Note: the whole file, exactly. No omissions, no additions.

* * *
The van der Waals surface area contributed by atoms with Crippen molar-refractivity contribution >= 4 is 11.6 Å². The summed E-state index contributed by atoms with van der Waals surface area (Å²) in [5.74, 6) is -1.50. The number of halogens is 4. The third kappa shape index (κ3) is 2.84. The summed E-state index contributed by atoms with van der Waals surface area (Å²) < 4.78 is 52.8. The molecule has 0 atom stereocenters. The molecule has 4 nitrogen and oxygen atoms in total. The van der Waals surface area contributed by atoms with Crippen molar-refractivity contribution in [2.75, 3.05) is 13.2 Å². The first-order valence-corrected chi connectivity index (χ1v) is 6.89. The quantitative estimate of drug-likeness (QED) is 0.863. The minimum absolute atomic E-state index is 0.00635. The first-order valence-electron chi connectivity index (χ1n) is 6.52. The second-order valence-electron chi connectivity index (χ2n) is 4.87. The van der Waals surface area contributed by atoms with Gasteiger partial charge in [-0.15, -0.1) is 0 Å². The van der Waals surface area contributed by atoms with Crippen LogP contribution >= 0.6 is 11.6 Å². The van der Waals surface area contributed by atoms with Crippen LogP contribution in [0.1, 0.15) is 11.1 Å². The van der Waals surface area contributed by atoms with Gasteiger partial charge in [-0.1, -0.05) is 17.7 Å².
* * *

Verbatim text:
The van der Waals surface area contributed by atoms with Crippen molar-refractivity contribution >= 4 is 11.6 Å². The summed E-state index contributed by atoms with van der Waals surface area (Å²) in [5.74, 6) is -1.50. The number of halogens is 4. The third kappa shape index (κ3) is 2.84. The summed E-state index contributed by atoms with van der Waals surface area (Å²) < 4.78 is 52.8. The molecule has 0 atom stereocenters. The molecule has 4 nitrogen and oxygen atoms in total. The van der Waals surface area contributed by atoms with Crippen molar-refractivity contribution in [2.75, 3.05) is 13.2 Å². The first-order valence-corrected chi connectivity index (χ1v) is 6.89. The quantitative estimate of drug-likeness (QED) is 0.863. The minimum absolute atomic E-state index is 0.00635. The first-order valence-electron chi connectivity index (χ1n) is 6.52. The second-order valence-electron chi connectivity index (χ2n) is 4.87. The van der Waals surface area contributed by atoms with Gasteiger partial charge in [-0.15, -0.1) is 0 Å². The van der Waals surface area contributed by atoms with Crippen LogP contribution >= 0.6 is 11.6 Å². The van der Waals surface area contributed by atoms with Crippen LogP contribution in [0.1, 0.15) is 11.1 Å². The van der Waals surface area contributed by atoms with Gasteiger partial charge in [-0.1, -0.05) is 17.7 Å².